Yeah. You can blame it all on Percocet. I was three days post hysterectomy and a little loopy on painkillers after five years of weekly testosterone injections, the canal, I can't stand calling it a vagina, much less referring to it as my head atrophied to near non-existent. This made surgery difficult. I tore. The pain was bad enough, the fact that it was in an area of my body I had tried to ignore made me feel even worse.


I had been treating the ache with Percocet at the cost of my lucidity in a minor delirium, I developed a sudden need to tell a charismatic acquaintance, a girl from India and my physics class, just how beautiful and funny she was.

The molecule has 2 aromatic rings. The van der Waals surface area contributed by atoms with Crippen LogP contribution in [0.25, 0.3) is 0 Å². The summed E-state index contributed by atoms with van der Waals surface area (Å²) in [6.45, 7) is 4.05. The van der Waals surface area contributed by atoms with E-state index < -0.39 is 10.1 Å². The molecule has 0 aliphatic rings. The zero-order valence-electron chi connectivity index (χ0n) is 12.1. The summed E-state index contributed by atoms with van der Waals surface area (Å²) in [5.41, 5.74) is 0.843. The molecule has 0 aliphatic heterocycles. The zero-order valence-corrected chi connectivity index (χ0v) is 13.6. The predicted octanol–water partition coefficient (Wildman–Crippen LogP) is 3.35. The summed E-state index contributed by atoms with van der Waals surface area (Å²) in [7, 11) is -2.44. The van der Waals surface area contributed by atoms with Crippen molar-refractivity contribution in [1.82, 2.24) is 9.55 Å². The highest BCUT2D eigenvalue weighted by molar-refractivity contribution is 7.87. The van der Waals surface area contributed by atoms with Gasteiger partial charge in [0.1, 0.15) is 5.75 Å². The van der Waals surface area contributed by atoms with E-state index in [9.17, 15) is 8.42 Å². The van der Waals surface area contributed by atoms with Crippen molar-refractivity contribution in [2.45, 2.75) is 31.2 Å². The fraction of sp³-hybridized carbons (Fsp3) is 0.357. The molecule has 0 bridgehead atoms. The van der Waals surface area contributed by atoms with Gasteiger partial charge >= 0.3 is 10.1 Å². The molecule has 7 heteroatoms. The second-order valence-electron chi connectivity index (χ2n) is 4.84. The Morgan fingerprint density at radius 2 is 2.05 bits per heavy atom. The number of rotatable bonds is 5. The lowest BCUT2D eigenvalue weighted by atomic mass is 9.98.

It was winter break and I was at home in Wisconsin while she had remained in San Antonio where we went to school, so I decided to send her a quick message. I ended up writing her a rambling letter. Hey, I began to have cow eyes. I know that sounds like a bad thing, but have you ever looked into a cows eyes? They are so deep and brown and beautiful.


I've looked into a lot of cows eyes because I'm from Wisconsin. After ruminating for another paragraph about cows and eyes, I wrote about how when I squinted at the back of her head during physics, it looked as though the kinematic equations on the whiteboard were growing out of her hair. Finally, mercifully, I concluded by asking if she wanted to get together after the break the next day looking for a response.


I found my letter as a new email in my own inbox. In my stupor.


I had sent it not to her, but to myself.